Lehigh students, faculty, staff and community members filled the Asa Packer dining room Friday evening to remember John Pettegrew, the beloved chair of Lehigh’s history department, who died May 29 at the age of 58 from cancer.
A total of 14 speakers painted an affectionate picture of Pettegrew, describing his humility, patience, kindness, experience and determination during the 90-minute memorial celebration.
Tamara Myers, associate professor of history and Pettegrew’s wife, was the first to speak, highlighting both her late husband’s professional and personal side.
“There are a few things that everyone knows, or should know, about John,” Myers said. “That he was utterly committed to a rich intellectual life that led him to doggedly pursue a kind of solitary or autonomous existence. But in contrast to that, he was highly social and shared an infectious enthusiasm for life and its pleasures.”
Until the very end, Myers said, Pettegrew “was still sinking his teeth into life.” She recalled Pettegrew’s oncologist telling him that if he were faced with such a diagnosis he would quit working, but Pettegrew looked at Myers and shook his head, indicating that was not an option. He was in the middle of many different things, Myers said, as she joked about the three offices Pettegrew kept.
Pettegrew had just seen his son Nick begin at Lehigh, while his daughter, Helen Keetley, entered high school. Myers said Pettegrew was looking forward to his parents getting accustomed to a new hometown as he continued to settle into a solar-powered home with her.
Next to speak was Seth Moglen, professor of English, who focused on Pettegrew’s community involvement in his remarks.
“John moved as naturally as anyone I know between the world of books and the living, breathing community around him,” Moglen said.
Moglen, who described Pettegrew as “feminist to the core,” remembered the silent march in Bethlehem against gun violence, the Iraq war teach-ins and public forums he organized, as well as the South Side Initiative, which Pettegrew co-founded and co-directed from 2007-2014.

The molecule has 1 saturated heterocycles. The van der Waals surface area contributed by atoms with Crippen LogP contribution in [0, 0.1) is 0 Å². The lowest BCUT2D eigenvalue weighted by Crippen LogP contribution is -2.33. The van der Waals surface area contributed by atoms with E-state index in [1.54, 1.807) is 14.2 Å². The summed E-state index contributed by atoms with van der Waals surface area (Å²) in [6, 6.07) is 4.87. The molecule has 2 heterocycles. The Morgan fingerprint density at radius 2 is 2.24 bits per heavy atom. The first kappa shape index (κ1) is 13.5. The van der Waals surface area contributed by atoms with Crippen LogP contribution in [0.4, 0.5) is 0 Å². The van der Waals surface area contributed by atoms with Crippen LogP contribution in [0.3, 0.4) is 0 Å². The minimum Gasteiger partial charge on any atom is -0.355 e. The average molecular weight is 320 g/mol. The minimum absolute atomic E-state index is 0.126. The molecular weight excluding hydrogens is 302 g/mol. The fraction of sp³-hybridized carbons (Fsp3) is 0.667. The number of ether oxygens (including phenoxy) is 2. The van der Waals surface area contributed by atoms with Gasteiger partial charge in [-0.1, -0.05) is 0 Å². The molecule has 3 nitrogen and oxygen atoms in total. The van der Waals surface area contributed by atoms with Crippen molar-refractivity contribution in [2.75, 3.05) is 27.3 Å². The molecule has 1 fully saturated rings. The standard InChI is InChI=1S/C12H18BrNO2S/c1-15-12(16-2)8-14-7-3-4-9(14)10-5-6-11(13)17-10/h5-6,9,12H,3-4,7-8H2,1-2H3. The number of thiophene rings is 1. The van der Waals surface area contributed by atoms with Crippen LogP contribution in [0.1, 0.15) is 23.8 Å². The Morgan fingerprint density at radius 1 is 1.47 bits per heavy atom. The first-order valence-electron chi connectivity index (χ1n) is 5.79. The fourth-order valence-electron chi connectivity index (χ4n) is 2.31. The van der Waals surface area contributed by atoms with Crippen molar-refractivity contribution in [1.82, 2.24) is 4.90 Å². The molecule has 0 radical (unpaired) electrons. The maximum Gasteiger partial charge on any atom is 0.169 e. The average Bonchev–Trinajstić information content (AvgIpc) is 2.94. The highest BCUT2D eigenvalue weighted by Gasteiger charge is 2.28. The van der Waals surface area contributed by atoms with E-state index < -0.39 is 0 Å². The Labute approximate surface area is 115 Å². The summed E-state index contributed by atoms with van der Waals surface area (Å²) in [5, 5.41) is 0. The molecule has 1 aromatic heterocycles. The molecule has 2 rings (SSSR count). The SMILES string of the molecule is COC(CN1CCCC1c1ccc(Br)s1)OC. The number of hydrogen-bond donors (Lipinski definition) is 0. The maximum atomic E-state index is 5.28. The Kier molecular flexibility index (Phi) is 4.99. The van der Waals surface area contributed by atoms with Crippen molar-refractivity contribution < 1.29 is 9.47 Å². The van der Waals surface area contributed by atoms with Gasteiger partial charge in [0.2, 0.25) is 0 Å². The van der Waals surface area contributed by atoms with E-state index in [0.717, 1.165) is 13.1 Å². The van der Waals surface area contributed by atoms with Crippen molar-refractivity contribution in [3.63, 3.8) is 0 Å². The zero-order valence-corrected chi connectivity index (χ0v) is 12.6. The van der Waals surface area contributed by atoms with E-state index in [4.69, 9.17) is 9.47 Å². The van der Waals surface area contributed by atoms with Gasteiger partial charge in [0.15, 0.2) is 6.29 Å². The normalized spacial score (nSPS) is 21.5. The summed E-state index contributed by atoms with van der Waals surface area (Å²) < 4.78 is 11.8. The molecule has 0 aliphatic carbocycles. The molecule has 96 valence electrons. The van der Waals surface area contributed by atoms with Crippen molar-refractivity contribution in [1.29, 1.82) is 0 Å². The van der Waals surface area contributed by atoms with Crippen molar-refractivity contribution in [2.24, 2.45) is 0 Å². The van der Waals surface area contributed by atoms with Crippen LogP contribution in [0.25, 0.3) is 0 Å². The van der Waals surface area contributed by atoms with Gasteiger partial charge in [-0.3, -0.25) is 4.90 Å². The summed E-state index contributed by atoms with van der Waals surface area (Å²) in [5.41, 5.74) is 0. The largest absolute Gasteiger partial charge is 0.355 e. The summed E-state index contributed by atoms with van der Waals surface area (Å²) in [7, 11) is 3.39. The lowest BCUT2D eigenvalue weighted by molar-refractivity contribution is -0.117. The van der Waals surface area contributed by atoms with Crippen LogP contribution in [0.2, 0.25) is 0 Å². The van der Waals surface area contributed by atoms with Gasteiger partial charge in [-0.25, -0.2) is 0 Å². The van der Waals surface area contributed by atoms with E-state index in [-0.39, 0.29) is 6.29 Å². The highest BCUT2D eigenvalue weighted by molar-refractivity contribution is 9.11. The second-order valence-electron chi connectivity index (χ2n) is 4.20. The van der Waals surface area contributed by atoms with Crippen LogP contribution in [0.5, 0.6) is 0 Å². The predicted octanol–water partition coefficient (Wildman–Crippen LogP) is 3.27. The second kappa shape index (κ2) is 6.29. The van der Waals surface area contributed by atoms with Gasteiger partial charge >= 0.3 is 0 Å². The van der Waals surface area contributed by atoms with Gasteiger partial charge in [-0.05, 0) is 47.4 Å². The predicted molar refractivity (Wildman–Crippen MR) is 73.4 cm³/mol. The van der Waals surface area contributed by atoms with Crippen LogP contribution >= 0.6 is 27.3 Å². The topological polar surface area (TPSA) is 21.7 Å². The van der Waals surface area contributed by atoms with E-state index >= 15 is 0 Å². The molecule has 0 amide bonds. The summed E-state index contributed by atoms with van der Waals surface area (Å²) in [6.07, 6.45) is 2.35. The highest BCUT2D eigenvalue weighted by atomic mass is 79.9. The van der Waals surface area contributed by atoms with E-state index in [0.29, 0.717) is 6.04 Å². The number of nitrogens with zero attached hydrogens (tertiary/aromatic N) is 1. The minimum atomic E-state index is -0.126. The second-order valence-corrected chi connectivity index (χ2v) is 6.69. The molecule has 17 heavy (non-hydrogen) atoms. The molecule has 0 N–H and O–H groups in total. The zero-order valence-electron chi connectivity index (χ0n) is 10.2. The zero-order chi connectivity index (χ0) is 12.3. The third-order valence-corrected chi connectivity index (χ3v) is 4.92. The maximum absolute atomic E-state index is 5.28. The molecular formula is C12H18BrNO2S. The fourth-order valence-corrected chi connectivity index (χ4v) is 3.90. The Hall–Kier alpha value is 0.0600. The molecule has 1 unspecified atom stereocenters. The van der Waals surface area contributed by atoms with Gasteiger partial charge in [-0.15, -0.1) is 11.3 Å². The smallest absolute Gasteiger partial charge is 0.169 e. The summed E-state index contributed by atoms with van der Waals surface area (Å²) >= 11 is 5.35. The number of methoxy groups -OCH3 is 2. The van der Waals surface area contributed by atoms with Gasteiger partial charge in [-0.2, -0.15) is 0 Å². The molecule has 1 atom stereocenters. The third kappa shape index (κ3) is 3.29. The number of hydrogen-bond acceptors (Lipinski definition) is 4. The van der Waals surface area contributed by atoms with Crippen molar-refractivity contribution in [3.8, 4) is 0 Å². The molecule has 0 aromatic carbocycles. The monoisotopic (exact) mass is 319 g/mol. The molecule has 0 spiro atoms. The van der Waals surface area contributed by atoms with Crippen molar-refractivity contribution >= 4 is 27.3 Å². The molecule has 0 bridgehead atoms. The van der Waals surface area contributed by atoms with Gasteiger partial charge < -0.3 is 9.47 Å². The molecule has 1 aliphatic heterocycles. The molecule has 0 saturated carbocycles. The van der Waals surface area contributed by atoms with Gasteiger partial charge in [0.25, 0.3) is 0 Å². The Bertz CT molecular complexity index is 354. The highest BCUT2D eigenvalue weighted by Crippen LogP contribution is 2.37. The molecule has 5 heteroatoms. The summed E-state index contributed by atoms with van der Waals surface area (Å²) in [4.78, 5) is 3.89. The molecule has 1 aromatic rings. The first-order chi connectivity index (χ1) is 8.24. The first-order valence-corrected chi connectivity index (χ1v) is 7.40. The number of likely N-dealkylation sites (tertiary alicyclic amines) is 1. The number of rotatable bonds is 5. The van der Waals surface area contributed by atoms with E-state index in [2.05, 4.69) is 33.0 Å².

One of Pettegrew’s former students, Jonathan Hagel, now with the history department at the University of Kansas, remembered having met Pettegrew in the fall of 1996 when he enrolled in one of Pettegrew’s classes.
“From the first day, John brought an unmistakable sense of fun and play to the classroom, and history classrooms are not known for fun and play,” Hagel said.
Julia Maserjian, digital scholarship manager at the Center for Innovation in Teaching and Learning, Nitzan Lebovic, associate professor of history, Ziad Munson, associate professor of sociology, and Dirk Hartog, of Princeton University, all followed Hagel.
Munson relayed a story that demonstrated not only Pettegrew’s eternal optimism, but also his love of food. Pettegrew hosted Munson for what Munson called “a glorious feast” that featured a grilled duck breast as the centerpiece to a salad. With the grill down a flight of stairs and on the other side of the house from the kitchen, it was not continuously under supervision. On one trip to the grill, Munson found it in flames, called for Pettegrew and began thinking about how to save the house. Pettegrew, unfazed, got baking soda and a tarp to put out the fire.
“Then there were these hockey puck looking things on the grill, and I thought, ‘That’s OK, the salad will be good or we could order pizza, or whatever,’” Munson said. “But no, John’s an optimist, so he said, ‘This is going to work.’ He brought the hockey pucks upstairs where he sliced it, put it on a beautiful salad and I said at the time, it’s not just in retrospect, it was one of the best meals I’ve ever eaten in my life.”
Barry Kroll, professor of English, rounded out the scheduled speakers by recalling their conversations together while enjoying another of Pettegrew’s loves – fly fishing.
After the first eight speakers, the floor was opened, and an additional six attendees, including Pettegrew’s brother and sister, community members and former graduate students, expanded on his “exploding laughter” and profound impact on the community.
His brother, Jim Pettegrew, reiterated John’s love of food but added the outdoors, family, friends, music and movies to the list of things he enjoyed most.
When all who wished to speak finished, guests were invited to watch a video tribute, compiled by one of Pettegrew’s former students, on loop in the adjoining Osborne Room. The video contained additional fond memories of Pettegrew from a number of former students and colleagues.